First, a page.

BR Q&A:Omar, Head of Women’s Design,on the Design Team
Our Design Team recently relocated from New York to San Francisco to be with the rest of the brand. With the whole team working together under one roof, we thought it would be cool to get a better look within our own brand, starting with the head of our women’s design team, Omar. Read on to discover his path to Banana Republic and the inspiration behind our upcoming Spring collection.
BR: What sparked your passion for design and what path did you take?
I was inspired by my father’s closet — all these beautifully made tailored suits from British manufacturers. In my early teens, I started wearing the clothes he had bought for himself in the ’60s and ’70s. Loving fashion was really about loving style.
After college at London’s Central Saint Martins, I worked in fashion PR and special projects for Hussein Chalayan, the British Designer of the Year in 1999 and 2000. Then I went back to CSM for a master’s degree in Womenswear. I had to get back to designing.
BR: Describe the Banana Republic woman. What is she trying to accomplish with her wardrobe?
She leads a busy, complex life. She loves style and cares about how she expresses this. She wants to look put together, but it needs to be effortless—both practically and aesthetically.
BR: How does the filter you design through today compare to Banana Republic’s heritage?
Our brand filters and values are very much consistent with the brand’s heritage. Banana Republic has always been a brand grounded in the appreciation of timeless style and quality.
BR: You recently held a design workshop that focused on the brand’s military heritage. Tell us about it.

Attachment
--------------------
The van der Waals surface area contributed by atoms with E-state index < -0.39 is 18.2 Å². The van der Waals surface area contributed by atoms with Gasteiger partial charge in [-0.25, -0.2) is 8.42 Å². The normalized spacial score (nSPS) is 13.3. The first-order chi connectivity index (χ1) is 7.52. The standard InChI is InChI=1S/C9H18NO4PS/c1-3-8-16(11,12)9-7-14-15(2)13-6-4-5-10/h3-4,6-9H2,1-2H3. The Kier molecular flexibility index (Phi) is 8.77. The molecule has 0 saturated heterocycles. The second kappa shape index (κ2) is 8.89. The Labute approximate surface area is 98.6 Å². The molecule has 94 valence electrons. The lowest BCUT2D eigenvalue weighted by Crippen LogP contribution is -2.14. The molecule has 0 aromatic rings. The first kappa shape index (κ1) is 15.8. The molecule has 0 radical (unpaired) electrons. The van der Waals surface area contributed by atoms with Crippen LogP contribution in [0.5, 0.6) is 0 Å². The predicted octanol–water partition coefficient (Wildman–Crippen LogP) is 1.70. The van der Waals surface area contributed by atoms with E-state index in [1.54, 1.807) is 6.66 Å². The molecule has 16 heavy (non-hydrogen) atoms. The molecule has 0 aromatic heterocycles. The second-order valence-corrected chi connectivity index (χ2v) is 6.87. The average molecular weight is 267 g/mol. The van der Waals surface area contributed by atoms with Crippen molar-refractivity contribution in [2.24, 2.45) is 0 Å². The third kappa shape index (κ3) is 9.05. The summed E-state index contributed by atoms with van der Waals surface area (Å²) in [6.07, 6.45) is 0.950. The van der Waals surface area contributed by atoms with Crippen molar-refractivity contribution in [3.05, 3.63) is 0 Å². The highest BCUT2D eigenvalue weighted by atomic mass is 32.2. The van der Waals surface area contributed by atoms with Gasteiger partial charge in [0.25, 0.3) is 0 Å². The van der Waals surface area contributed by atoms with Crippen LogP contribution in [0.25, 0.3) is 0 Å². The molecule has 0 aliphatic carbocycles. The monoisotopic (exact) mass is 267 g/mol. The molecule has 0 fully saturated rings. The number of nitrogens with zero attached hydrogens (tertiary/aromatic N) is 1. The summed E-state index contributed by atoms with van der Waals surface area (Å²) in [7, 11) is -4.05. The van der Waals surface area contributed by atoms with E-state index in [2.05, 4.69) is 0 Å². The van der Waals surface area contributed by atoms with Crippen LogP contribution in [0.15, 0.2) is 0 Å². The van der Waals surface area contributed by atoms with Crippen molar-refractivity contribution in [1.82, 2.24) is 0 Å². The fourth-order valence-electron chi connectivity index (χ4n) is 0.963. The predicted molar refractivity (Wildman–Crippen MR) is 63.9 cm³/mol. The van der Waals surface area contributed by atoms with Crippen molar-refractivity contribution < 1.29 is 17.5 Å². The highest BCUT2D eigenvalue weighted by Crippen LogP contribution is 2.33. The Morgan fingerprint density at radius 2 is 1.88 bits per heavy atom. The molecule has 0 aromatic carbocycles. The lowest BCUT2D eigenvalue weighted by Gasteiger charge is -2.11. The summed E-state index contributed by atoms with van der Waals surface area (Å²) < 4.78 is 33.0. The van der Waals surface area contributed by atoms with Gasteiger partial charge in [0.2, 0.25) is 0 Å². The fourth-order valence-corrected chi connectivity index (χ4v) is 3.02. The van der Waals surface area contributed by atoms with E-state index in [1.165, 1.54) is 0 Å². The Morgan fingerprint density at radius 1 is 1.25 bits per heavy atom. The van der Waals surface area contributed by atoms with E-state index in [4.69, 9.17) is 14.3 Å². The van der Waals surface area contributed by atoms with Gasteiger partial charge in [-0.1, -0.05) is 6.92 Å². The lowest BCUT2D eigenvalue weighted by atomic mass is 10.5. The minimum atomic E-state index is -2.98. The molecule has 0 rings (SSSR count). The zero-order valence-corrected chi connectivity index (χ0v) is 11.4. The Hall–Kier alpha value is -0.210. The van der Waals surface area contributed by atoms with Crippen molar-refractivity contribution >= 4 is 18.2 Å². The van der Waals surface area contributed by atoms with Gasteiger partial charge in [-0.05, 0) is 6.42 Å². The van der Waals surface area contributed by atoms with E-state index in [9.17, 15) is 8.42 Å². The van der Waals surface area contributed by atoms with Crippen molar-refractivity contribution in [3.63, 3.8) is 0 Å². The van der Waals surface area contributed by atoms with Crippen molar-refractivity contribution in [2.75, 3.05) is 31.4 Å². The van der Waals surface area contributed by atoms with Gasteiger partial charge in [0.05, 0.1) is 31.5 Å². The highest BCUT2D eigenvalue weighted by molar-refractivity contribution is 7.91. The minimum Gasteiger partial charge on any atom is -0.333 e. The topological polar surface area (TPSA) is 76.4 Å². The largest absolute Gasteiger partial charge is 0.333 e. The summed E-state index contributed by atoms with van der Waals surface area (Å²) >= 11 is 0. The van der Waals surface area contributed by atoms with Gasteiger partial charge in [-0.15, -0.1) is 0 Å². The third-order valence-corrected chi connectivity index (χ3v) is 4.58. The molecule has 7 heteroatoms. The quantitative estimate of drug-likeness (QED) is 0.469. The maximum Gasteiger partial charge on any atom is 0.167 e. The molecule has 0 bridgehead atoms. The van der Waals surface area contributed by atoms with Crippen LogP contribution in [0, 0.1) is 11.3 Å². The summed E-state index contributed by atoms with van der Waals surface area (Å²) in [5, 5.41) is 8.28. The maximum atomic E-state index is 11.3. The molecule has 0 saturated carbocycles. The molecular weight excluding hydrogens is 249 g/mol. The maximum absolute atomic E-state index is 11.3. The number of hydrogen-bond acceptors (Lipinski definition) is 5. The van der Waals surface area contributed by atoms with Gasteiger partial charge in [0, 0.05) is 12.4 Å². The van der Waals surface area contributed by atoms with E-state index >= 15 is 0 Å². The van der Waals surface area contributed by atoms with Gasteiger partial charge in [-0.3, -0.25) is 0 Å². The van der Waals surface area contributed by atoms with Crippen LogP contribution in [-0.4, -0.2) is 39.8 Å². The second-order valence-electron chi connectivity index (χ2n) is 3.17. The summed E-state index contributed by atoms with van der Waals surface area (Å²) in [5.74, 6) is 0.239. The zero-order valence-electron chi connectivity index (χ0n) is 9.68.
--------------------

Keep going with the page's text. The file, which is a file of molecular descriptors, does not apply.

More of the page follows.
The purpose of this workshop was to use our founders’ methods of deconstructing military surplus clothing to generate new ideas. It’s ultimately a form of upcycling. It was also just a chance to have some fun as a team and exercise some different creative muscles.
BR: Your team is still pretty new to San Francisco. After being here for a few months, how has the city influenced your team?
The team is much more collaborative than we were previously. It has been a change in both the way our studio is set up and a more collaborative culture. Many team members are new to the Bay Area, and that has created a more supportive environment—which is awesome.
BR: You’ve basically grown your career within one brand — are there advantages to that?
Some people might think you’d stagnate being in the same place, but I think it gives you a safety net to be bolder creatively. There’s vulnerability in putting your ideas out there. Being in a place where I trust the people I work with, and there’s trust in me, makes it a safe place to be bold and be creative. And at the same time, there are always new challenges and ways to expand your skill set.
BR: With a more timeless and iconic brand, how do you decide what trends to incorporate into Banana Republic designs?
Any interpretations of trends that we engage in need to fit through the brand filters. We are a brand that celebrates timeless style and quality. Our customer trusts us to edit relevant trends for her in a way that is brand right.
BR: Do you take inspiration trips as a team? Or as a designer, how do your personal travels inspire your designs?
We travel seasonally for inspiration—both home and abroad. For Fall inspiration, the team traveled to a wide range of cities including Paris, London, Stockholm, Copenhagen and Tokyo. It is a great opportunity to get out of our everyday routine and have conversations on what we are all seeing. They are a really important facilitator of creativity.
BR: What was your design inspiration for the upcoming spring collection?
The collection was designed during our transition back to the West coast so we decided to use California as our inspiration. We started North and journeyed down further and further South as the season progressed and the months become warmer.
BR: What’s your best advice to young designers?
Do not compromise: Make sure you’re working for and with a brand that you’re proud of. We designers are pretty lucky; we get paid to do something that we love and that we’ve wanted to do since we were kids. Not many people get to say that other than rock stars and firefighters! It’s a privilege to do this for a living; never forget why you went into this field and why you love it.
A portion of this interview was originally published on Gap Inc.’s News Room on January 25, 2018.